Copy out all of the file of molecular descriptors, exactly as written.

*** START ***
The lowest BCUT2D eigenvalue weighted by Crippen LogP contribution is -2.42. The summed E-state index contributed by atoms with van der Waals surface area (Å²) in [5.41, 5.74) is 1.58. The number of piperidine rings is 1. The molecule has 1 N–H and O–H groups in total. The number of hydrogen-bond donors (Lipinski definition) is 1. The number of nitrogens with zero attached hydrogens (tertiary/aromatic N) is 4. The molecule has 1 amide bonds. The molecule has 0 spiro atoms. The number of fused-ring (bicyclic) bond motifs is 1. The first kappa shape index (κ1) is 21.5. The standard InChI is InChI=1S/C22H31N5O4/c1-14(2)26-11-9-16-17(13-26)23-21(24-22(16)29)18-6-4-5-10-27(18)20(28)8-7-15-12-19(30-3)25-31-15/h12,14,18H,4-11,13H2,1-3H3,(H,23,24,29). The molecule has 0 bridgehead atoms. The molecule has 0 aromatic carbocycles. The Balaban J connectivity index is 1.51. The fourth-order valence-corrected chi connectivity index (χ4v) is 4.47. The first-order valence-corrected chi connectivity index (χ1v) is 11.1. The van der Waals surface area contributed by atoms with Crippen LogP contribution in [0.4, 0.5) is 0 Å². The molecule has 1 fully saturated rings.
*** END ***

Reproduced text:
The lowest BCUT2D eigenvalue weighted by Crippen LogP contribution is -2.42. The summed E-state index contributed by atoms with van der Waals surface area (Å²) in [5.41, 5.74) is 1.58. The number of piperidine rings is 1. The molecule has 1 N–H and O–H groups in total. The number of hydrogen-bond donors (Lipinski definition) is 1. The number of nitrogens with zero attached hydrogens (tertiary/aromatic N) is 4. The molecule has 1 amide bonds. The molecule has 0 spiro atoms. The number of fused-ring (bicyclic) bond motifs is 1. The first kappa shape index (κ1) is 21.5. The standard InChI is InChI=1S/C22H31N5O4/c1-14(2)26-11-9-16-17(13-26)23-21(24-22(16)29)18-6-4-5-10-27(18)20(28)8-7-15-12-19(30-3)25-31-15/h12,14,18H,4-11,13H2,1-3H3,(H,23,24,29). The molecule has 0 bridgehead atoms. The molecule has 0 aromatic carbocycles. The Balaban J connectivity index is 1.51. The fourth-order valence-corrected chi connectivity index (χ4v) is 4.47. The first-order valence-corrected chi connectivity index (χ1v) is 11.1. The van der Waals surface area contributed by atoms with Crippen LogP contribution in [0.4, 0.5) is 0 Å². The molecule has 1 fully saturated rings.